IN WHICH Ross Rheingans-Yoo—an artist, economist, poet, trader, ex-pat, EA, and programmer—oc­cas­ion­al­ly writes on things of int­erest.

# Reading Feed (last update: December 15)

A collection of things that I was glad I read. Views expressed by linked authors are chosen because I think they're interesting, not because I think they're correct, unless indicated otherwise.

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Blog: Marginal Revolution | A social credit system for scientists? — Chinese scientists, that is, and fraudsters at that. What, would you rather be soft on fraud?

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Comic: xkcd | arXiv — "...invaluable projects which, if they didn't exist, we would dismiss as obviously ridiculous and unworkable."

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Blog: JeffTK | Not losing things — "I almost never lose things, especially important things like my keys, laptop, or ear warmers. Here's an attempt to write up the system I use, in case it's useful to others..."

Blog: Tyler

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# A Verse for the Memorial

These kids have learned some history
and they know what warfare used to be:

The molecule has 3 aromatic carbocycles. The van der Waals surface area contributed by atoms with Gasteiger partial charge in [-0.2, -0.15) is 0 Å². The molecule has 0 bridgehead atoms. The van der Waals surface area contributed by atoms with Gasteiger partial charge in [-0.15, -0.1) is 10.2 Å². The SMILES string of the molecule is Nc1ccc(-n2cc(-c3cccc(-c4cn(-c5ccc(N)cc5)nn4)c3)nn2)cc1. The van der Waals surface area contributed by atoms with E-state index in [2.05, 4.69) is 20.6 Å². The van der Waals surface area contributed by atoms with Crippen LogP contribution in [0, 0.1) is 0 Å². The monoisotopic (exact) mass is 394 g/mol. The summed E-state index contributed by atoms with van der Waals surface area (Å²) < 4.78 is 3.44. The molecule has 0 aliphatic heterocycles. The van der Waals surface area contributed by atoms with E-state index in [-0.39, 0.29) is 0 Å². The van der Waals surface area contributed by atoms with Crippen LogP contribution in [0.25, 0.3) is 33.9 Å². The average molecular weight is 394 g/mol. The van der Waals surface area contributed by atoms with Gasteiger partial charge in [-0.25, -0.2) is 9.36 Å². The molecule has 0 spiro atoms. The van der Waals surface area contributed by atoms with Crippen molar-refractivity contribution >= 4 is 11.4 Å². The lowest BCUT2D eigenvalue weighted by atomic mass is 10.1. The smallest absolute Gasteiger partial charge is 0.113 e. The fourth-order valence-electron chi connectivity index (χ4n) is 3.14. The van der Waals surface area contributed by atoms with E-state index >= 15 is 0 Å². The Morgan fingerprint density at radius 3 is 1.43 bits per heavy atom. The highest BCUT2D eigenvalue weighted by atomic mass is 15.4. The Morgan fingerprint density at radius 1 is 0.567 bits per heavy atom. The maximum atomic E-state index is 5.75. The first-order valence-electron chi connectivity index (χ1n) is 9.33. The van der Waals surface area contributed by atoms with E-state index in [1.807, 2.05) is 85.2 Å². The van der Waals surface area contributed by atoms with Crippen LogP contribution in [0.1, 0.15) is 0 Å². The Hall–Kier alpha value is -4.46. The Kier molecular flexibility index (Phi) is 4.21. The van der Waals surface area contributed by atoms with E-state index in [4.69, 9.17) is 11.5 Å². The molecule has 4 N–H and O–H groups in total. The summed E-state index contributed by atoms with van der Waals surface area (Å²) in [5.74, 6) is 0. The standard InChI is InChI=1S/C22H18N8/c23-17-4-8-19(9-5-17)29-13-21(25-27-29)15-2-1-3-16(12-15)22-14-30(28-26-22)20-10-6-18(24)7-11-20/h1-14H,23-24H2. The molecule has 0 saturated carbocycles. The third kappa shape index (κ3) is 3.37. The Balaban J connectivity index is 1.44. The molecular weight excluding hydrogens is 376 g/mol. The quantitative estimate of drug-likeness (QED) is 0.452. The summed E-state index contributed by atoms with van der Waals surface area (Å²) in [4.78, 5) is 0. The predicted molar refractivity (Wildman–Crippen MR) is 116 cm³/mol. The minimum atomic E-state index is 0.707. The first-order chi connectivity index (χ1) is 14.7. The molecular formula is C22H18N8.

tanks and guns and soldiers
that moved across the land—
with strategies and battlelines
converging at a place in time;
and lives were lost for reasons
that the world could understand

On the History Channel, war
can look exactly like before,
when you were certain it was over
by the ticker tape parade.
They could come back home to safety;
they could celebrate the victory;
and the landmines were all buried
’cross the ocean far away.

But a different kind of war
has reached our shore,
and you never see it coming anymore.
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# 12/25/14 #1: A Highly Improbable Peace

Today is the hundredth anniversary of the World War I Christmas Truce, where a hundred thousand German and Allied soldiers left trenches, ventured into no-man's-land, played football, and sang carols.

This year, one of the speakers at the university Carols Services mentioned this fact, and attendees were provided with both English and German lyrics, to sing their choice. The resulting mess didn't have much in the way of distinct words, but the tune was unmistakeable and powerful, and there was something profoundly humbling about singing it in the Memorial Church, erected in honor of the men who gave their lives in that war and the next.

(Crimson photo gallery of the service -- you can spot the back of my head in the first photo if you look hard.)

There's something otherworldly about the idea, isn't there? -- that there was a day of the year where (literally) mortal enemies could treat each other as humans. Do you think that the warriors of the right and the left could keep

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